Question: How much preparation should I be doing in order to feel ‘ready’ for the HSCs? e.g. a certain number of trial & HSC papers?
Rishabh Jain (Head of Product & Head of Chemistry)
How much do I need to work out or go to the gym to be muscular? That depends. How muscular do you want to be? Where are you now?
If it’s me: I have negative muscle density, so I probably need to go 3-4 times a week and train hard. But also I can’t train too hard otherwise I might injure myself.
If it’s The Rock: He’s already good, so he just needs to continue with a light pace to stay muscular.
What’s the point I’m trying to make?
1. The Answer to Your Question Depends on a lot of Things.
How well do you want to do in the HSC?
Do you want to just feel ready to ‘pass’ it with okay marks, or do you want to sacrifice a lot of things to get a higher mark? (there is no current answer here, and balance is important)
Where are you right now?
If you’re smashing Trials, came first in all your subjects, then you probably don’t need to do many papers to feel ‘ready’.
If you’re struggling, don’t understand concepts, a more thorough learner etc, then you might need to do more prep.
2. Number of Past Papers Does NOT Equate to Study Quality.
Yes, past papers are crucial. But I have seen way too many students who smash out 15 past papers in a week, and end up failing their exam. Why? Because they didn’t do it well.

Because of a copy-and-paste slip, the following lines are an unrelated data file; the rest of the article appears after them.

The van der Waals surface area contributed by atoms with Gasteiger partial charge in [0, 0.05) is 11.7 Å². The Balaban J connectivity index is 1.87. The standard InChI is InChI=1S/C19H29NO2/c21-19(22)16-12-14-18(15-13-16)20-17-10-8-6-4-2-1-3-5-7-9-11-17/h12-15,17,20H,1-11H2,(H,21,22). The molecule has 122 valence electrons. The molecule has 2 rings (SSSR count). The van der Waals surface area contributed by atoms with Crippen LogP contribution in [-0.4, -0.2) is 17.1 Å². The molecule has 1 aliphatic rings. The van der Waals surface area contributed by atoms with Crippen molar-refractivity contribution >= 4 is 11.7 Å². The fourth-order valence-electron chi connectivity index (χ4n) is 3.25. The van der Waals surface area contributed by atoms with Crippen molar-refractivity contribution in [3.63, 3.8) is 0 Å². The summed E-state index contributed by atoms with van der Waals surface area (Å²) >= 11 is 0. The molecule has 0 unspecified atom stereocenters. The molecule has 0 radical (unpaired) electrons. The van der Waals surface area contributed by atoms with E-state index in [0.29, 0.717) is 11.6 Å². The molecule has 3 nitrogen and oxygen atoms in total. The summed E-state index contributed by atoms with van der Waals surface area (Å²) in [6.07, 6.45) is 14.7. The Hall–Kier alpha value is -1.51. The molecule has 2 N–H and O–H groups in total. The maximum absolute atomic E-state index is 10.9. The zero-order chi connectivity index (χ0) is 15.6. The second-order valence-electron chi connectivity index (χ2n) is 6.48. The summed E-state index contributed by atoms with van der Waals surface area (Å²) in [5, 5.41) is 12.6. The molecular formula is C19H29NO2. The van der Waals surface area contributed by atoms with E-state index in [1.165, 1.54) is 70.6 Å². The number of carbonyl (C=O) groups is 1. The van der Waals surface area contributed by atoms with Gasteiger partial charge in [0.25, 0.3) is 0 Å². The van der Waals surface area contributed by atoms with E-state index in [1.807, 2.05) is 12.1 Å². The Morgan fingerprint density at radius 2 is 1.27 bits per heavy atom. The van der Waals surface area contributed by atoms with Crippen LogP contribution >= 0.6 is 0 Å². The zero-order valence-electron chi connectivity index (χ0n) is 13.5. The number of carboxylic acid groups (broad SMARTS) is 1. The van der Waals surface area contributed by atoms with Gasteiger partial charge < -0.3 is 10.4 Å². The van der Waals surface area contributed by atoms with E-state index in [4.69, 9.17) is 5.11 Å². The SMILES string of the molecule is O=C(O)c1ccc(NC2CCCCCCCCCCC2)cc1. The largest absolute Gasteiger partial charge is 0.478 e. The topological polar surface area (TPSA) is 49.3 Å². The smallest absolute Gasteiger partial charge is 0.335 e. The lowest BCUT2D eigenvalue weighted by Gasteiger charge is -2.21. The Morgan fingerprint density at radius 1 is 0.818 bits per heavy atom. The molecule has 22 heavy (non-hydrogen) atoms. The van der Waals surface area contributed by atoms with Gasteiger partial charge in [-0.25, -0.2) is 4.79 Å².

Doing past papers is about finding your mistakes and learning from them.
It’s about saying “Okay, I really stuffed up this binomial theorem question. I will look at the solutions line by line, and as soon as I see the first place where the solutions are different to mine, I will use that as a starting point to try the question myself. If I get stuck, I will go to the next line to get a hint, etc.”
Do not simply rewrite the solutions. this is not learning.
It’s about writing down the mistakes you make, and storing them in a book, so that you can review your mistakes and have them front of mind when you do papers to avoid repeating them
It’s about finding your weakest areas so that you can go back to the textbook or research to learn.
(These are just things I did and have seen others do, they are not necessarily the best strategies. Always take it with a handful of salt!)
3. You are the best person to answer this question.
- You are the best person to know how good your study is
- You are the best person to know how much you still need to do
- You are the best person to tell if you are burning out
Self-reflect each day. Where am I at right now? Am I on track for where I want to be?
4: Create a long-term plan.
- Write down what you have finished so for
- Write down want you want to have finished by the HSC (e.g. past papers, notes, etc. - be specific)
- Break those goals down into weekly goals and distribute your tasks
- Reflect each week to see whether you are on track for your goals or not
You got this! ❤